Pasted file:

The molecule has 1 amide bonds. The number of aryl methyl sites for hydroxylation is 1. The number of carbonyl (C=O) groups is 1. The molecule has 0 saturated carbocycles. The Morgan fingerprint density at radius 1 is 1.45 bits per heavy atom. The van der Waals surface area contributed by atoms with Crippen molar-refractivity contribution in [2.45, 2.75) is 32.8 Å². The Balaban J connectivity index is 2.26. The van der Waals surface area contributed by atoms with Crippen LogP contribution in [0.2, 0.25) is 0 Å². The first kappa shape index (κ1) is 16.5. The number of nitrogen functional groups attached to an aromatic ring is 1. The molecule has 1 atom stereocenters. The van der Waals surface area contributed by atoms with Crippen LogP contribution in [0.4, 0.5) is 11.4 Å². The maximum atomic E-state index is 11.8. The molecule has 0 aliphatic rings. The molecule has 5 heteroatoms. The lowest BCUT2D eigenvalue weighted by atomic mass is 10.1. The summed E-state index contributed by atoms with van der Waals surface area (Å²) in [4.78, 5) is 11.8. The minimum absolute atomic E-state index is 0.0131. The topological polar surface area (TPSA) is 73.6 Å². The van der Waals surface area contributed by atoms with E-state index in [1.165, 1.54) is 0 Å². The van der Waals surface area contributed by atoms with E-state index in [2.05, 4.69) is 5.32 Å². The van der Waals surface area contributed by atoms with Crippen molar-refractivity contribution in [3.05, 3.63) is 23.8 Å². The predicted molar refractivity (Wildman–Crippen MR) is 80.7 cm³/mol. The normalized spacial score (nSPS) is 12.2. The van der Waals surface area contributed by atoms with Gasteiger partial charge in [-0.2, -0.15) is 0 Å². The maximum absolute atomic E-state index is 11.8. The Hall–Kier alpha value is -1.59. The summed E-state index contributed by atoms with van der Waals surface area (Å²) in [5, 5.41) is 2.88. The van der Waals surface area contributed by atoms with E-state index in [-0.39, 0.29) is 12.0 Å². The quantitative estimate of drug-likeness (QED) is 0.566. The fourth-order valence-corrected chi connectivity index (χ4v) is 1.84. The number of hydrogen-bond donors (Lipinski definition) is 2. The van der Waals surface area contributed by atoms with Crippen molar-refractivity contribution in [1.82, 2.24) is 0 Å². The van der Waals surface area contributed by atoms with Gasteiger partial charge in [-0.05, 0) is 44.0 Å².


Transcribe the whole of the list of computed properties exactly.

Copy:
The molecule has 1 amide bonds. The number of aryl methyl sites for hydroxylation is 1. The number of carbonyl (C=O) groups is 1. The molecule has 0 saturated carbocycles. The Morgan fingerprint density at radius 1 is 1.45 bits per heavy atom. The van der Waals surface area contributed by atoms with Crippen molar-refractivity contribution in [2.45, 2.75) is 32.8 Å². The Balaban J connectivity index is 2.26. The van der Waals surface area contributed by atoms with Crippen LogP contribution in [0.2, 0.25) is 0 Å². The first kappa shape index (κ1) is 16.5. The number of nitrogen functional groups attached to an aromatic ring is 1. The molecule has 1 atom stereocenters. The van der Waals surface area contributed by atoms with Crippen LogP contribution in [0.4, 0.5) is 11.4 Å². The maximum atomic E-state index is 11.8. The molecule has 0 aliphatic rings. The molecule has 5 heteroatoms. The lowest BCUT2D eigenvalue weighted by atomic mass is 10.1. The summed E-state index contributed by atoms with van der Waals surface area (Å²) in [4.78, 5) is 11.8. The minimum absolute atomic E-state index is 0.0131. The topological polar surface area (TPSA) is 73.6 Å². The van der Waals surface area contributed by atoms with E-state index in [1.165, 1.54) is 0 Å². The van der Waals surface area contributed by atoms with E-state index in [2.05, 4.69) is 5.32 Å². The van der Waals surface area contributed by atoms with Crippen molar-refractivity contribution in [3.05, 3.63) is 23.8 Å². The predicted molar refractivity (Wildman–Crippen MR) is 80.7 cm³/mol. The normalized spacial score (nSPS) is 12.2. The van der Waals surface area contributed by atoms with Gasteiger partial charge in [-0.2, -0.15) is 0 Å². The maximum absolute atomic E-state index is 11.8. The Hall–Kier alpha value is -1.59. The summed E-state index contributed by atoms with van der Waals surface area (Å²) in [5, 5.41) is 2.88. The van der Waals surface area contributed by atoms with E-state index in [-0.39, 0.29) is 12.0 Å². The quantitative estimate of drug-likeness (QED) is 0.566. The fourth-order valence-corrected chi connectivity index (χ4v) is 1.84. The number of hydrogen-bond donors (Lipinski definition) is 2. The van der Waals surface area contributed by atoms with Crippen molar-refractivity contribution in [1.82, 2.24) is 0 Å². The van der Waals surface area contributed by atoms with Gasteiger partial charge in [-0.05, 0) is 44.0 Å².